By the end of June I had completed eleven books, which was fairly average, and should have seen me finish the year with a total somewhere in the twenties. However, the reality is that I didn’t finish any more books at all. I had a five, or six, week window after the last book in which I could, perhaps, have realistically finished another book, but the arrival of our son in August changed life in many ways – not least in regard to the opportunities I would find for reading. Still, the one good thing about books is that they just sit there on the numerous bookcases waiting for you to pick them up. They are faithful even when you, as a reader, aren’t. I hope that I can pick up a few books in the coming year, and am confident that subsequent years will see a new increase in reading. How many of those future books are my son’s and how many are mine, we will have to wait to discover.

Anyway, that’s enough waffling. Here is the exhaustive list of the books that I read in 2017. Take a deep breath and you might just be able to read the list in its entirety in one go!

  • A History of Britain in Thirty-six Postage Stamps by Chris West
  • To Kill Hitler by Herbert Molloy Mason
  • Pietr the Latvian by Georges Simenon
  • Cross Bones by Kathy Reichs
  • The Moving Finger by Agatha Christie
  • The Hanged Man of Saint-Pholien by Georges Simenon
  • 4.50 from Paddington by Agatha Christie
  • Rivers of London by Ben Aaronovitch
  • The Late Monsieur Gallet by Georges Simenon
  • Aberfan by Gaynor Madgwick
  • the Soldier, the Gaoler, the Spy, and her Lover by Simon Parke

Top 50 Games 2017

Posted: February 2, 2017 in Games

As we begin the month of February it is time for me to make my latest top fifty games list. So, without any further preamble, here is the list:

  1. Five Tribes (up 2)
  2. One Night Ultimate Werewolf (down 1)
  3. Castles of Mad King Ludwig (up 2)
  4. Dead of Winter (down 2)
  5. Small World (new)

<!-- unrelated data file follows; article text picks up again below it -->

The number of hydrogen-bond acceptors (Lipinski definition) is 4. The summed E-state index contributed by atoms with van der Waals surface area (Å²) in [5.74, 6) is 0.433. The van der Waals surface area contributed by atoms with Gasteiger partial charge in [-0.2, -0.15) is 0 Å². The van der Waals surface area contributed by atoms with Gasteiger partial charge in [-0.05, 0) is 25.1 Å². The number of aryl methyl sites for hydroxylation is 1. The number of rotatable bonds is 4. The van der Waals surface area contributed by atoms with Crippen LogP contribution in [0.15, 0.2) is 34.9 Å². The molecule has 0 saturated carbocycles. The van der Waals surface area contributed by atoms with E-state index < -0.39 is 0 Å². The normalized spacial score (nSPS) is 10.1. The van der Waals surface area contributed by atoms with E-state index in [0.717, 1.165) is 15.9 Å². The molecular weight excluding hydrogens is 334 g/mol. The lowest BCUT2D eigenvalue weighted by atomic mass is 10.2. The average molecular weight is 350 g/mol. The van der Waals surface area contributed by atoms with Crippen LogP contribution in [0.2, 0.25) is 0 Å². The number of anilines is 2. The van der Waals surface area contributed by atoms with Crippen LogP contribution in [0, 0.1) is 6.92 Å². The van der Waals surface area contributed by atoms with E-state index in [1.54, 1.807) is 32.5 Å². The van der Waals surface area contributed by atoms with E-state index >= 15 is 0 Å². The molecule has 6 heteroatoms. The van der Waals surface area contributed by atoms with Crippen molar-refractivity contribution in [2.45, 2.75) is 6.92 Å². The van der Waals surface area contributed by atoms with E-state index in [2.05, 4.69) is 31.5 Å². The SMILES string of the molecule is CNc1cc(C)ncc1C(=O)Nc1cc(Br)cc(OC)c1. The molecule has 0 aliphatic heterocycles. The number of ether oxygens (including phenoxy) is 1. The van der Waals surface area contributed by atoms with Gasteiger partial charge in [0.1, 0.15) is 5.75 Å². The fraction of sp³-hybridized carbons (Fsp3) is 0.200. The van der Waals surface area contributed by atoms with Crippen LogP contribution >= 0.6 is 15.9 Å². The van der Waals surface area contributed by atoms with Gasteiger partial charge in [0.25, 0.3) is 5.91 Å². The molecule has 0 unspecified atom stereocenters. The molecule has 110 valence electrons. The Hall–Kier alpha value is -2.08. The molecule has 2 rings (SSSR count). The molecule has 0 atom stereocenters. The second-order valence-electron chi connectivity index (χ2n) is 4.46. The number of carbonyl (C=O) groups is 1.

6. Suburbia (up 24)
  7. Istanbul (new)
  8. Pandemic Iberia (new)
  9. Pandemic (down 5)
  10. Mysterium (down 4)
  11. Freedom: The Underground Railroad (down 4)
  12. Ticket to Ride (down 4)
  13. On the Underground (down 2)
  14. Courtier (new)
  15. The Little Prince: Make Me A Planet (unchanged)
  16. Die Macher (down 7)
  17. Roll for the Galaxy (down 5)
  18. Fresco (down 5)
  19. T.I.M.E. Stories (new)
  20. Bang! The Dice Game (up 4)
  21. Medieval Academy (down 7)
  22. Airlines Europe (down 6)
  23. Hanabi (down 13)
  24. Codenames (down 7)
  25. Between Two Cities (new)
  26. Firenze (new)
  27. Power Grid (down 9)
  28. Pandemic: The Cure (new)
  29. Ca$h ‘n Guns (new)
  30. Mission: Red Planet (new)
  31. Dixit (down 8)
  32. Paperback (down 10)
  33. Splendor (down 13)
  34. Forbidden Desert (down 13)
  35. Love Letter (down 9)
  36. Keyflower (down 9)
  37. Ultimate Werewolf: Inquisition (down 9)
  38. Evolution: Climate (new)
  39. The Grizzled (new)
  40. Mr Jack Pocket (down 8)
  41. Hive (down 8)
  42. Kodama: The Tree Spirits (new)
  43. Time’s Up! (new)
  44. 1960: The Making of the President (new)
  45. Innovation (new)
  46. Elysium (new)
  47. Alhambra (down 13)
  48. Wits & Wagers (down 12)
  49. Tiny Epic Galaxies (down 12)
  50. Linie 1 (down 12)

Last year half of the list was made up of new entries, whereas this year only seventeen games appear on the list for the first time. Only one game keeps its position on the list – one of my perennial favourites, The Little Prince: Make Me a Planet.

Four games (one less than last year) climb up the list: Five Tribes, Castles of Mad King Ludwig, Suburbia, and Bang! The Dice Game. One of those climbing up the list is my new Number One: Five Tribes. This is one of those games that brings so much to the table with every play. There is so much going on in the game, while at the same time it is not overly complicated. The game that climbed the most was Suburbia, which rose a total of twenty-four places.